By Catherine Wagley
By Channing Sargent
By L.A. Weekly critics
By Amanda Lewis
By Catherine Wagley
By Carol Cheh
By Keegan Hamilton
By Bill Raden
“I knew the gods were cruel,” wails a soldier in The Greeks, which opened last month at the Odyssey Theater, “but this is evil, mad!”
His cry penetrates to the existential heart of Kenneth Cavander’s six-hour, two-part adaptation of 10 Greek classics. For it turns out that the Trojan War, with all its attendant hubris and carnage, its thousands of warriors disemboweled and hacked to pieces, was fought over a grotesque illusion.
It‘s the cuckolded Athenian King Menelaus who first uncovers this bitter irony, stumbling shipwrecked onto an Egyptian shore some two-thirds of the way through the epic. His wife, Helen, was thought to be living the high life in Troy after eloping with Paris -- the offense that ignited the bloody conflict. Truth is, she was spirited away by Hermes even before she was said to have eloped; she never reached Troy, and instead has spent the last 17 years as the listless guest of a lecherous Egyptian king. And those aren’t the only details Menelaus and crew got wrong: He also thought that he had earlier been reunited with Helen. Now, he learns that that visage of his wife was a mirage, a little joke concocted by the gods.
The soldier‘s lament points to the essence of Greek tragedy: All the things men prize as reasons to fight -- honor and principle, blood and passion -- are, like the insubstantial “Helen,” so much vapor.
Cavander’s play appealed to director Ron Sossi not only because of its epic scope, but for its dualities. “My notion about life is that no matter how far we go in the direction of passion -- generosity, cruelty, love and hatred -- it‘s all just an illusion, and that both [the reality and the illusion] are true at the same time,” he says.
Sossi is drawn to Greek tragedy because “it’s about primal characters having primal sorts of experiences,” he explains. “The infliction of pain, and the enjoyment of it, is very Greek . . . Though in one sense they‘re barbarians, they’re at the same time philosophical.”
Cavander‘s adaptation, streamlined from a 10-hour Royal Shakespeare Company version, draws from the works of Homer, Aeschylus, Sophocles and Euripides (adding only an original prologue) in order to present a compacted, chronological recounting of the Greco-Trojan melee, as well as the tale of one of Western literature’s most dysfunctional families, the House of Atreus. Arranging the myths in sequence makes the story comprehensible to a contemporary audience and allows its themes -- the preciousness of life, for example, and the difficulty of moral choices -- to be relevant.
Adding to the saga‘s staying power is that the elemental stuff -- “revenge, anger, the Agamemnon and Achilles testosterone battles, women being ripped apart by the loss of their country” -- arouses passions people today continue to identify with, despite the millennial stretches between the pre-Hellenistic world circa 3000 B.C., when the Greek myths first evolved, and the fifth century B.C., when the plays were written, and our own age.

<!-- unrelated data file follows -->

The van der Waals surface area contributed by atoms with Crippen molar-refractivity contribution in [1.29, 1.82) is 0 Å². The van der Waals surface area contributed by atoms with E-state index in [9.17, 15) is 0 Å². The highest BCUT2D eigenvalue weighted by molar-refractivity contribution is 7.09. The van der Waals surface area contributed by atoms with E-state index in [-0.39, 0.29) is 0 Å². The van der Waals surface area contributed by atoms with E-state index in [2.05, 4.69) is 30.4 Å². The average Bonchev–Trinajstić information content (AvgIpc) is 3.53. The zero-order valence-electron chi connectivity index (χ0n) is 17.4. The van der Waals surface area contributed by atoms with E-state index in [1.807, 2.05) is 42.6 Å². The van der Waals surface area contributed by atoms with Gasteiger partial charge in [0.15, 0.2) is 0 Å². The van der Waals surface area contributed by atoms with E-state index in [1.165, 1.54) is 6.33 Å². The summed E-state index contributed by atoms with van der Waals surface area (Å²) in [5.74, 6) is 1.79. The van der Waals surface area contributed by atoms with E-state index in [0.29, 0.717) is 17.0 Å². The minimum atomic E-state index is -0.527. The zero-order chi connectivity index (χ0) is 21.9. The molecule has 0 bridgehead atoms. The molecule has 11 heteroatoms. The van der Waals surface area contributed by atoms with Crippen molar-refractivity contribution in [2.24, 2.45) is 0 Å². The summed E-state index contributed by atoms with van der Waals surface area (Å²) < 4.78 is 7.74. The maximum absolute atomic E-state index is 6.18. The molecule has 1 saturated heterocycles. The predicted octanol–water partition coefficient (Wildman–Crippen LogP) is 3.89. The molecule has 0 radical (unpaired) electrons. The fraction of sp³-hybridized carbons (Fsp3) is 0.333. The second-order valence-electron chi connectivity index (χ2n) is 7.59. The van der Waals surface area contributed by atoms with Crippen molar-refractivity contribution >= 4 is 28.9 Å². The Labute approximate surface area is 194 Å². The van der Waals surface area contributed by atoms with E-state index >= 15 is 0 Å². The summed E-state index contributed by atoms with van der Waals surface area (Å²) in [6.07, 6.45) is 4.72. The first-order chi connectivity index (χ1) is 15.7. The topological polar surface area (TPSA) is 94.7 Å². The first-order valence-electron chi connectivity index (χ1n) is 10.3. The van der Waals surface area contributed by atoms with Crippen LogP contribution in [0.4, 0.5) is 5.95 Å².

In the Greek dramas, Sossi hears Jungian echoes. “Whereas we say, ’The devil made me do it,‘ or ’I didn‘t do it, I was possessed,’ the Greeks accepted these primal forces that are in all of us. A dormant ax murderer is in you and me.”
Sossi‘s observation on the fusion of barbaric, rational and mystical elements in Greek tragedy plays out on the stage when Agamemnon, as commander of the Greek forces, must choose between sacrificing his daughter Iphigenia to the gods or losing the war. Her sacrifice is demanded by the goddess Artemis, who, jealous over the Greeks’ preference for her sister Aphrodite, demands Iphigenia‘s life in exchange for stirring the winds that will push the Greek fleet to Troy. (You can’t conquer a place without first getting there.) Agamemnon acquiesces, feeling a greater responsibility to the army and the state than to his own family.
The macho warrior kills his daughter for the gods, though not, Sossi stresses, without anguish: “If he were Attila the Hun, he‘d probably just do it [without question].” Agamemnon, however, elucidates his carefully thought-out reasons for committing the monstrous deed, even persuading Iphigenia, who goes willingly to the altar, a daddy’s girl to the end.
Unfortunately for Agamemnon, his reasoning simply isn‘t credible to his wife, Clytemnestra. Enraged and grieving, she murders him in revenge and is, in turn, murdered by their other children, Orestes and Electra. Fleeing afterwards (we’re now in the 10th and final playlet), Orestes encounters big sister Iphigenia -- not dead after all -- on a remote island. The gods‘ trustworthiness is now suspect. For Sossi, it’s “the birth of Western psychology in some strange way -- the recognition that maybe the gods aren‘t out there, that maybe they’re only projections of tendencies in all of us.”
Sossi spent significant chunks of rehearsal time working with the chorus (of seven women), arguably the drama‘s most vital element because their notably female perspective -- delivered in soliloquies and chorales -- provides the segues that cement the story’s fragments. Commentators throughout, they also participate in the drama, perhaps most memorably in The Trojan Women. In one visceral scene, they assume the roles of caged and branded captives, a condition that renders their punditry in other parts of the play particularly poignant and ironic.